During the opposition of 1894 a great light was seen on the illuminated part of the disk, first at the Lick Observatory, then by Perrotin of Nice, and then by other observers. English readers heard of it first in the issue of Nature dated August 2. I am inclined to think that this blaze may have been the casting of the huge gun, in the vast pit sunk into their planet, from which their shots were fired at us. Peculiar markings, as yet unexplained, were seen near the site of that outbreak during the next two oppositions.


Excerpted from The War of the Worlds by H. G. Wells Copyright © 2006 by H. G. Wells. Excerpted by permission.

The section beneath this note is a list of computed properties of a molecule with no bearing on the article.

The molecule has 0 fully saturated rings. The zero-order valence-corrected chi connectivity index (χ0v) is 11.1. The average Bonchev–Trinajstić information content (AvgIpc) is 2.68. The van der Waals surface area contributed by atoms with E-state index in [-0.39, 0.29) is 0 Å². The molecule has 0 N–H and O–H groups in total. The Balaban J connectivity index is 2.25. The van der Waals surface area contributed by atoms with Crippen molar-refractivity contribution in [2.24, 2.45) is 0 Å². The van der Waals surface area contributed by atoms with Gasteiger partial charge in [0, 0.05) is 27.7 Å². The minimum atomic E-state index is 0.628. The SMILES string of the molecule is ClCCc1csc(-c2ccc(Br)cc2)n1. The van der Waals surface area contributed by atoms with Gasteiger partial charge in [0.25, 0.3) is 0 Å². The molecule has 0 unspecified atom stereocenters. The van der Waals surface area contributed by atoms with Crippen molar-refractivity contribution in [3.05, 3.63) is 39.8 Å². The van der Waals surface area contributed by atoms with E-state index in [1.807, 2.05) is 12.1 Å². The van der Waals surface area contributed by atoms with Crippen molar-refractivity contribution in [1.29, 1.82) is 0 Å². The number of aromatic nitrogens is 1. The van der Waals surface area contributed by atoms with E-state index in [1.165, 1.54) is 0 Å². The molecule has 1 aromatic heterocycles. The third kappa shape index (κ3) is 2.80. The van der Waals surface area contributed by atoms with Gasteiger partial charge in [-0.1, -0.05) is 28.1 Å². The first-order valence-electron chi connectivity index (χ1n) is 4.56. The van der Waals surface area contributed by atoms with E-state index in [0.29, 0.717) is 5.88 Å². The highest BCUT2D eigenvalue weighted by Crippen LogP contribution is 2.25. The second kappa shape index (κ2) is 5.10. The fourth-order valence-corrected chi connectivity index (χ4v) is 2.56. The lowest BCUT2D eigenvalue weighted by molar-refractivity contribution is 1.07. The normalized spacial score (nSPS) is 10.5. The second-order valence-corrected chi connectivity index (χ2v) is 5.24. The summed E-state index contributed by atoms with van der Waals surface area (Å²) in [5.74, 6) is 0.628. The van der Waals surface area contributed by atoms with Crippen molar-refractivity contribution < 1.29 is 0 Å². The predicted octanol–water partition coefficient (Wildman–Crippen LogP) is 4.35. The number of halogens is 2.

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The War Of The Worlds (Turtleback School & Library Binding Edition) 3.9 out of 5 based on 0 ratings. 674 reviews.
Anonymous More than 1 year ago
This book is a work of art. The descriptions of the Martians and the battle for survival of the human created by H.G. Wells is exciting and worth reading. The narrator's journey to reeunite with his wife in the mist of the Martians arrival on Earth is extremely interesting to read. Also, the Martians themselves are new and different than anything that most have heard, or read, of before. The only downside of this wonderful novel is the author of the endnotes. He gives away the ending of the book in the first few endnotes, and I would've rather found out for myself the ending at the end of the book. Other than that, it is a must-read for any sci-fi fan.
ryancoward11 More than 1 year ago